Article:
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  1. #11

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    Quote Originally Posted by MenacingTourist
    The TLR is my secret favorite camera.
    Why a secret? I like TLRs, and waist level finders on my other cameras. No secrets here.

    Like many others have said, that meter is probably gone by now. The cell does age, so unless you want to spend a bunch of money getting it replaced, just use a handheld meter.

  2. #12
    CGross
    Quote Originally Posted by magic823
    Have a CLA done by Mark Hama. Mark worked in the Yashica factory so he knows these things like the back of his hand.
    Would you know the contact info for Mark Hama and possibly an approximate cost for a CLA?

    Thanks

  3. #13
    Chaska's Avatar
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    markhama.com has his contact info. I have found that the meter on my 124g works very well, use it for chromes and neg.

  4. #14
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    Like many here, I love my 124G and have never had a battery in it. I use a handheld meter. It's a wonderfully sharp camera.

    Bruce

  5. #15

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    Quote Originally Posted by snowymtphotos
    Would you know the contact info for Mark Hama and possibly an approximate cost for a CLA?

    Thanks
    My CLA cost $75 about 18 months ago. My wife actually bought me the camera for a present since it was the camera I learned photography on. She found a mint one on ebay for $55 (with shipping). Yashica was mispelled and it was in a wrong (non-photography) category.
    The soul never thinks without an image.
    - Aristotle

  6. #16
    Jim Jones's Avatar
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    If you do decide to shop for a Yashica TLR, consider the older ones, too. The Yashicamat is similar to the 124 series except it doesn't take 220 film and has no built-in meter. The Yashica D and 635 have knob film advance and manual shutter cocking, but otherwise perform much like the later models if they have the Yashinon lens instead of the three element Yashikor. I've found shutters on Yashica TLRs sometimes unreliable, but the cameras are now available cheaper than a CLA.

  7. #17

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    I have a slightly rough Yashica-mat sitting here waiting for a full service and upgrade to leather. Bought it for around $40 including shipping. Speeds are slow, and it's a little dirty, but otherwise decent. Also in the fix bin is a first model Rolleiflex 3.8, and a Frankencam Rolleicord V. I also have a really nice Yashica 635 that I recently finished, it's now dressed in bright red leather and looks great.

  8. #18
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    The differences between a 124 and a 124 are extremely slight but the difference in price is usually 3x or 4x.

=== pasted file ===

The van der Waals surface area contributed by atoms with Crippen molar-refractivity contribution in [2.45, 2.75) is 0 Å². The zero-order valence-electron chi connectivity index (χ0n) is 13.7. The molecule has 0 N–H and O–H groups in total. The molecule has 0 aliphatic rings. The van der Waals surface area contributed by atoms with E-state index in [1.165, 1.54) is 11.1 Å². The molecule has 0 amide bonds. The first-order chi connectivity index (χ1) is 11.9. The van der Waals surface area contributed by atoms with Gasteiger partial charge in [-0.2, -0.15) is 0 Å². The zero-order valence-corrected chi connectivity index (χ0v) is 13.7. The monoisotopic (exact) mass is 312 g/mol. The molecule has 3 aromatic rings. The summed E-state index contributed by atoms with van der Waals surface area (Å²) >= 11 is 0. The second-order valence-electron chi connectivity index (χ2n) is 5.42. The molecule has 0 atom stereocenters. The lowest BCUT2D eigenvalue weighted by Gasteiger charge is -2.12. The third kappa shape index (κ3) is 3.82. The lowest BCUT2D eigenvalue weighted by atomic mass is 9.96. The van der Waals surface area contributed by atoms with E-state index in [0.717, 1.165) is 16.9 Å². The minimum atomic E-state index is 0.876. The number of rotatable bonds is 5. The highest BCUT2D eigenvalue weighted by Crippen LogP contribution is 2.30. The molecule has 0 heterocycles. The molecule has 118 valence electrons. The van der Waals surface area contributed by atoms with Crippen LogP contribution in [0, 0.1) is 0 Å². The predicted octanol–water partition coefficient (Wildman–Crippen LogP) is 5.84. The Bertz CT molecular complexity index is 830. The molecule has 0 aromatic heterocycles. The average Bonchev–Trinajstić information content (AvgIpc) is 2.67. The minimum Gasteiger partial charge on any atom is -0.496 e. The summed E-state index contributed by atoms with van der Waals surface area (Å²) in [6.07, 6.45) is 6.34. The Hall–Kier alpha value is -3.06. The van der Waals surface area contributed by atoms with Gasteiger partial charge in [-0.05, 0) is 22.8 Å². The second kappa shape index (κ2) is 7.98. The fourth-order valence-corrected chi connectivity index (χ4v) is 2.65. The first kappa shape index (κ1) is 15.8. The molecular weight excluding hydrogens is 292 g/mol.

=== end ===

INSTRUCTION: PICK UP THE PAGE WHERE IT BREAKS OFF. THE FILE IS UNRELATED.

Ironically, the older 124 has metal gears where the 124G uses nylon -- so there's a good chance that the 124's will ultimately last longer.

    (I too will vouch for Mark Hama, he patched-up my 124G after it was home... to an ant colony! (ack))


    "What Would Zeus Do?"
    KBPhotoRantPhotoPermitAPUG flickr Robot

  9. #19

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    I want to thank everyone for their replies.
    The meter is working but I'll use my hand held Sekonic.I contacted Mark H. about a C.L.A and was quoted a price of $135.00 for complete repair and CLA plus $30.00 shipping. Almost the price of the mat124 G.
    A bit off topic but last year when I spoke to Nortown (most recommended Canadian repair shop) about having my Nikon's C.L.Aed they said to use them until they malfunctioned rather then spend $$ on preventative maintenance. Kind of makes sense unless one was taking their gear into extreme conditions or out of country for a long period of time.

    Mike

  10. #20

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    Quote Originally Posted by Greg_E
    Why a secret? I like TLRs, and waist level finders on my other cameras. No secrets here.
    I prefer to use a magnifying hood chimney on the viewfinder. Usual folding WL viewfinders have difficulty in composing and focusing well outdoors, unless the viewfinder is shaded nearly completely. The easiest way to do so is to put the face right on the finder with magnifier poped up. So I just use the chimney with 3.5x (1e1g, most likely, coated) and 6x (3e3g, most likely, coated) magnifier (switchable) with my Mamiya C3, at 3.5x mode, almost always. With the chimney, I have to put my eye on it, but practically speaking this is exactly how you must use regular WLVF outdoors anyway, so in effect I lose nothing.

    I also carry this setup on a monopod, either Benbo Trekker or Manfrotto 3016.

    The quality of magnifier glass is superior on this chimney (sharp to corners) than the one on folding WLVF, and of course there is no stray light so I get very clear image on the screen, which is very easy to work with.

    Like many others have said, that meter is probably gone by now. The cell does age, so unless you want to spend a bunch of money getting it replaced, just use a handheld meter.
    Yashica MAT 12/24/124/124g use CdS photoresistors and simple circuitry so the cell doesn't go bad like selenium photocells. More of a problem is that the built-in meter sucks, since you just have to find a correct exposure first and then shift to desired aperture or shutter speed therefrom. With a L-208 or other meters you can get all combinations at a glance. Another reason why I carry heavy Mamiya beast is that I want better optics than Tessar (and I can't afford a Rolleiflex).

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